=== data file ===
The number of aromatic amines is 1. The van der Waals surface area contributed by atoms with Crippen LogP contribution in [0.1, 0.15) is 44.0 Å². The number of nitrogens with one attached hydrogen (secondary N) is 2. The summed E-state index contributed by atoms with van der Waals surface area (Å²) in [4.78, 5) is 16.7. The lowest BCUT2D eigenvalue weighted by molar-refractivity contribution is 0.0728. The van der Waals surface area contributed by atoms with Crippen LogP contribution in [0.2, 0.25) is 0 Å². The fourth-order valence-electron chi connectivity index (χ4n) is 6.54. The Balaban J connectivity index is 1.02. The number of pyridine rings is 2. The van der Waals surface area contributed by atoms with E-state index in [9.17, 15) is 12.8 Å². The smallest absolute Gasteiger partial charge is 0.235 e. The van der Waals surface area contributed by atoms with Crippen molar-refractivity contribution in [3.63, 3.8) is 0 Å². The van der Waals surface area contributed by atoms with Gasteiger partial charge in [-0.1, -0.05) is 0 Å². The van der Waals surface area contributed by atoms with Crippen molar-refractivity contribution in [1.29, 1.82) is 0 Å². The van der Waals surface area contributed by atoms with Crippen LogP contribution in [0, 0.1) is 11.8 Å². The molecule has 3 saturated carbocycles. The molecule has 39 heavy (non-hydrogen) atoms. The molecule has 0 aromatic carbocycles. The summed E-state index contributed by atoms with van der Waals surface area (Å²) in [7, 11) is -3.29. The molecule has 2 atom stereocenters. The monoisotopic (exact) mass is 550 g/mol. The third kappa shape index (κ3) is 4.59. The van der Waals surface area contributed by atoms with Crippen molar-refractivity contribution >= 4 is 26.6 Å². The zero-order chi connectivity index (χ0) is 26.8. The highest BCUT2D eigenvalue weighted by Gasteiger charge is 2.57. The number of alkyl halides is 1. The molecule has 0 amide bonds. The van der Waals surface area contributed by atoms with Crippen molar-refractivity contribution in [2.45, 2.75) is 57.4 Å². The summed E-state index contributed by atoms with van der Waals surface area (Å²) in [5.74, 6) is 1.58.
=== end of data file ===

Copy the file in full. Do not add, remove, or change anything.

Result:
The number of aromatic amines is 1. The van der Waals surface area contributed by atoms with Crippen LogP contribution in [0.1, 0.15) is 44.0 Å². The number of nitrogens with one attached hydrogen (secondary N) is 2. The summed E-state index contributed by atoms with van der Waals surface area (Å²) in [4.78, 5) is 16.7. The lowest BCUT2D eigenvalue weighted by molar-refractivity contribution is 0.0728. The van der Waals surface area contributed by atoms with Crippen LogP contribution in [0.2, 0.25) is 0 Å². The fourth-order valence-electron chi connectivity index (χ4n) is 6.54. The Balaban J connectivity index is 1.02. The number of pyridine rings is 2. The van der Waals surface area contributed by atoms with E-state index in [9.17, 15) is 12.8 Å². The smallest absolute Gasteiger partial charge is 0.235 e. The van der Waals surface area contributed by atoms with Crippen molar-refractivity contribution in [3.63, 3.8) is 0 Å². The van der Waals surface area contributed by atoms with Gasteiger partial charge in [-0.1, -0.05) is 0 Å². The van der Waals surface area contributed by atoms with Crippen molar-refractivity contribution in [1.29, 1.82) is 0 Å². The van der Waals surface area contributed by atoms with Crippen LogP contribution in [0, 0.1) is 11.8 Å². The molecule has 3 saturated carbocycles. The molecule has 39 heavy (non-hydrogen) atoms. The molecule has 0 aromatic carbocycles. The summed E-state index contributed by atoms with van der Waals surface area (Å²) in [7, 11) is -3.29. The molecule has 2 atom stereocenters. The monoisotopic (exact) mass is 550 g/mol. The third kappa shape index (κ3) is 4.59. The van der Waals surface area contributed by atoms with Crippen molar-refractivity contribution >= 4 is 26.6 Å². The zero-order chi connectivity index (χ0) is 26.8. The highest BCUT2D eigenvalue weighted by Gasteiger charge is 2.57. The number of alkyl halides is 1. The molecule has 0 amide bonds. The van der Waals surface area contributed by atoms with Crippen molar-refractivity contribution in [2.45, 2.75) is 57.4 Å². The summed E-state index contributed by atoms with van der Waals surface area (Å²) in [5.74, 6) is 1.58.